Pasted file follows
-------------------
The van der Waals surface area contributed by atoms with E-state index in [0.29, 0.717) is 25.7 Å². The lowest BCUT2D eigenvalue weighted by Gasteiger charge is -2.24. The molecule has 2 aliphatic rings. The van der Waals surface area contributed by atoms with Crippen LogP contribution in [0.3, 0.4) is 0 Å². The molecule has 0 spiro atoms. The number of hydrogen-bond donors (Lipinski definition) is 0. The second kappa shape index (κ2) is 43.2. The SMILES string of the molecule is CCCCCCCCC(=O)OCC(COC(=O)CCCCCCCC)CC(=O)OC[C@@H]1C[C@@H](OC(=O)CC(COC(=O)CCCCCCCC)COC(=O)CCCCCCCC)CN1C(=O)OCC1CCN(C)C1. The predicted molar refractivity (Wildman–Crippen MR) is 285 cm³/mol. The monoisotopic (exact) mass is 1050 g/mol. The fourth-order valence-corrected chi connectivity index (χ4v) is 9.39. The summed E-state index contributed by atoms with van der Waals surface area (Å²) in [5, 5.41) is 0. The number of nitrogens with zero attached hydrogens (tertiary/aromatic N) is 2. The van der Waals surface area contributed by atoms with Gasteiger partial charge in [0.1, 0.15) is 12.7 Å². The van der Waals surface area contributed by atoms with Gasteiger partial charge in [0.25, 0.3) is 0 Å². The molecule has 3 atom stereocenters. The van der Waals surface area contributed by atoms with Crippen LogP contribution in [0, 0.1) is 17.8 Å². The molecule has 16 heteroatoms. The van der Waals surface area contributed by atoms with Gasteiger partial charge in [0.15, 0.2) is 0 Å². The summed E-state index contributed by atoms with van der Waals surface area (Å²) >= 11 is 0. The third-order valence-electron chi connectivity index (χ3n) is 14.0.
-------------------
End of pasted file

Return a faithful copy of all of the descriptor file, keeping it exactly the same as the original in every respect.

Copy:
The van der Waals surface area contributed by atoms with E-state index in [0.29, 0.717) is 25.7 Å². The lowest BCUT2D eigenvalue weighted by Gasteiger charge is -2.24. The molecule has 2 aliphatic rings. The van der Waals surface area contributed by atoms with Crippen LogP contribution in [0.3, 0.4) is 0 Å². The molecule has 0 spiro atoms. The number of hydrogen-bond donors (Lipinski definition) is 0. The second kappa shape index (κ2) is 43.2. The SMILES string of the molecule is CCCCCCCCC(=O)OCC(COC(=O)CCCCCCCC)CC(=O)OC[C@@H]1C[C@@H](OC(=O)CC(COC(=O)CCCCCCCC)COC(=O)CCCCCCCC)CN1C(=O)OCC1CCN(C)C1. The predicted molar refractivity (Wildman–Crippen MR) is 285 cm³/mol. The monoisotopic (exact) mass is 1050 g/mol. The fourth-order valence-corrected chi connectivity index (χ4v) is 9.39. The summed E-state index contributed by atoms with van der Waals surface area (Å²) in [5, 5.41) is 0. The number of nitrogens with zero attached hydrogens (tertiary/aromatic N) is 2. The van der Waals surface area contributed by atoms with Gasteiger partial charge in [0.1, 0.15) is 12.7 Å². The van der Waals surface area contributed by atoms with Gasteiger partial charge in [0.25, 0.3) is 0 Å². The molecule has 3 atom stereocenters. The van der Waals surface area contributed by atoms with Crippen LogP contribution in [0, 0.1) is 17.8 Å². The molecule has 16 heteroatoms. The van der Waals surface area contributed by atoms with Gasteiger partial charge in [0.15, 0.2) is 0 Å². The summed E-state index contributed by atoms with van der Waals surface area (Å²) >= 11 is 0. The third-order valence-electron chi connectivity index (χ3n) is 14.0.